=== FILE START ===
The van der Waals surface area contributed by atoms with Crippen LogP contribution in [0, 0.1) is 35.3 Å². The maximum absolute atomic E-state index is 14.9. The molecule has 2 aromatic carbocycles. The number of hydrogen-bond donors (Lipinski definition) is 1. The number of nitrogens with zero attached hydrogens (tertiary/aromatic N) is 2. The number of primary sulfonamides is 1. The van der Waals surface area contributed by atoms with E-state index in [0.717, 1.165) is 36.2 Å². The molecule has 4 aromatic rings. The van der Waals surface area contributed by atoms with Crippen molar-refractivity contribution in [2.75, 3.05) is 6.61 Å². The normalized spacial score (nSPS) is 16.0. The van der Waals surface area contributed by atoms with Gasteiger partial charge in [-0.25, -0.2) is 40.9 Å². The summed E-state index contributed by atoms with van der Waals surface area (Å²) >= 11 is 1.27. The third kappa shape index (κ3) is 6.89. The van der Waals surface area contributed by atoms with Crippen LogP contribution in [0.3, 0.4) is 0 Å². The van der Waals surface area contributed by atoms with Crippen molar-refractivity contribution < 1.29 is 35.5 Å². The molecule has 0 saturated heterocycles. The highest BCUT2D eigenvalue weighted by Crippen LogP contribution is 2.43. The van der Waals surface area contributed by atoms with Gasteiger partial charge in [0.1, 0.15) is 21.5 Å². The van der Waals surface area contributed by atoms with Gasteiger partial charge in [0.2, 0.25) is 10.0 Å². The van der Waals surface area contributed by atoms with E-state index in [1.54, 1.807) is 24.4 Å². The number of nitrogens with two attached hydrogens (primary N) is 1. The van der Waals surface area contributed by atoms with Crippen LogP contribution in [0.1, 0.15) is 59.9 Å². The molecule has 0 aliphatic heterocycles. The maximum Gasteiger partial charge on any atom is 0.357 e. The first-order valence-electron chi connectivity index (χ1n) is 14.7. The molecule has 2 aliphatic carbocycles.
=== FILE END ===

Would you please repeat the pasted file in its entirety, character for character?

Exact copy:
The van der Waals surface area contributed by atoms with Crippen LogP contribution in [0, 0.1) is 35.3 Å². The maximum absolute atomic E-state index is 14.9. The molecule has 2 aromatic carbocycles. The number of hydrogen-bond donors (Lipinski definition) is 1. The number of nitrogens with zero attached hydrogens (tertiary/aromatic N) is 2. The number of primary sulfonamides is 1. The van der Waals surface area contributed by atoms with E-state index in [0.717, 1.165) is 36.2 Å². The molecule has 4 aromatic rings. The van der Waals surface area contributed by atoms with Crippen molar-refractivity contribution in [2.75, 3.05) is 6.61 Å². The normalized spacial score (nSPS) is 16.0. The van der Waals surface area contributed by atoms with Gasteiger partial charge in [-0.25, -0.2) is 40.9 Å². The summed E-state index contributed by atoms with van der Waals surface area (Å²) >= 11 is 1.27. The third kappa shape index (κ3) is 6.89. The van der Waals surface area contributed by atoms with Crippen LogP contribution in [0.3, 0.4) is 0 Å². The van der Waals surface area contributed by atoms with Crippen molar-refractivity contribution < 1.29 is 35.5 Å². The molecule has 0 saturated heterocycles. The highest BCUT2D eigenvalue weighted by Crippen LogP contribution is 2.43. The van der Waals surface area contributed by atoms with Gasteiger partial charge in [0.1, 0.15) is 21.5 Å². The van der Waals surface area contributed by atoms with Gasteiger partial charge in [0.2, 0.25) is 10.0 Å². The van der Waals surface area contributed by atoms with E-state index in [1.54, 1.807) is 24.4 Å². The number of nitrogens with two attached hydrogens (primary N) is 1. The van der Waals surface area contributed by atoms with Crippen LogP contribution in [0.1, 0.15) is 59.9 Å². The molecule has 0 aliphatic heterocycles. The maximum Gasteiger partial charge on any atom is 0.357 e. The first-order valence-electron chi connectivity index (χ1n) is 14.7. The molecule has 2 aliphatic carbocycles.